Having lived in Morden for many years attending the first quarterly Merton Food Poverty Action Plan meeting opened the door into the hidden world of Merton Council (and yes it actually was interesting and not as those dry 'fly on the wall' programmes would have you believe!).
Stepping into the council room I had no idea that the GLA is assisting Merton with funds into the development of a Food Poverty Action Plan, nor that the level of work undertaken in this area was so advanced, with three strategic aims already having been established and centring around stakeholder coordination, reducing food wastage/using surplus and strengthening community volunteering.
The sheer volume of groups and teams working within this area was something of a surprise (who knew so many people cared?!); from the London Borough of Merton to Wimbledon Food Bank and Merton Voluntary Service Council (to name a few!), plus Sustainable Merton chairing the whole thing (how could i forget?!).
An interesting presentation by Merton Council's Phillip Williams kicked off the meeting and with commissioned research illustrated the scale of income inequality between the east and west of Merton; with 27% of those employed in the east of the borough earning under £20,000, coupled with a Merton-wide food bank usage increase of 33% between 2015/16 to 2016/17. After this background it was comforting to hear so many of the tasks to achieve the aims of the action plan were already being worked on with breast feeding initiatives having being rolled out, a 'Healthy Start' programme targeting retailer buy-in being actioned and an 'Eat Right' pilot in six schools having seen such an increase in school meal uptake that a larger scale rollout is being planned.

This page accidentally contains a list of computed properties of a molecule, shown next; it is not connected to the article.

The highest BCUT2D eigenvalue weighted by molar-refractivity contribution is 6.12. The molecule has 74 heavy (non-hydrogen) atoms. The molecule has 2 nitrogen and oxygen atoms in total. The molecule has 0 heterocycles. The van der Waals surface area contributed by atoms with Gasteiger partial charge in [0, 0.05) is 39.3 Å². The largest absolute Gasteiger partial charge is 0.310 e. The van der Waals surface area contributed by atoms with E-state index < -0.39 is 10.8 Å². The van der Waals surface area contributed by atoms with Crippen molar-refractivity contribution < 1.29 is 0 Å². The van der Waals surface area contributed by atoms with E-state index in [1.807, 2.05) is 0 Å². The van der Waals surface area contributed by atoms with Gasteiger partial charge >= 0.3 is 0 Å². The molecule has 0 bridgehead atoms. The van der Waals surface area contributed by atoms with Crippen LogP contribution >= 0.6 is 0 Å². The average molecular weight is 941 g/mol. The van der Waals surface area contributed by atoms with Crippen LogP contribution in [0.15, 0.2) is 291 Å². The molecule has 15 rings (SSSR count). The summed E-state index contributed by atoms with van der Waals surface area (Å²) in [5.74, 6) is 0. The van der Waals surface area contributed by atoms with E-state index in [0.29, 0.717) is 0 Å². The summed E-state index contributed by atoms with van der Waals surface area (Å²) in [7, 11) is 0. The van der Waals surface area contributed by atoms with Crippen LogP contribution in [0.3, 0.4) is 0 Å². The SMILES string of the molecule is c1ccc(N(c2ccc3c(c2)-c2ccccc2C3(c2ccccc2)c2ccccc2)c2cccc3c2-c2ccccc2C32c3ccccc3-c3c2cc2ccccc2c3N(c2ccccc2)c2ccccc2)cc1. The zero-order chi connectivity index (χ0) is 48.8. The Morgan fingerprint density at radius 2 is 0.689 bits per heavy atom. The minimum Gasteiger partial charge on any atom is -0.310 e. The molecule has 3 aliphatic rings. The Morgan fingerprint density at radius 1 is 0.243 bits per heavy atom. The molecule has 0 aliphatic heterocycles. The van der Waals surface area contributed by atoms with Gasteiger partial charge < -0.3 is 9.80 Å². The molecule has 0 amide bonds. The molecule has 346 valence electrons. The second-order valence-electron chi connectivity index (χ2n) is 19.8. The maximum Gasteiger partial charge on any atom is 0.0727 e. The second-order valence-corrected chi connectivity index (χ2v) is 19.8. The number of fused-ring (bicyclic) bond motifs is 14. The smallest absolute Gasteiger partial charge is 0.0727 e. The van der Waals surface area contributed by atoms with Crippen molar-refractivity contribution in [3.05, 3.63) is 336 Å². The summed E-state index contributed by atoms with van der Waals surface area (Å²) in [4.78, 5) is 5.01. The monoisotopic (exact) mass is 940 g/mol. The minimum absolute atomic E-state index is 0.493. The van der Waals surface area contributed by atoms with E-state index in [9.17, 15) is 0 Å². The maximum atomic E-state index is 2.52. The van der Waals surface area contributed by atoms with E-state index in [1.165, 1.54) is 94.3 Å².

As an outsider to the world of politics I will follow Merton's ambitious action plan aims and tasks with interest and hope that moving forward the whole of the community gets the opportunity to be aware of all the passion and hard work being undertaken to address borough inequalities.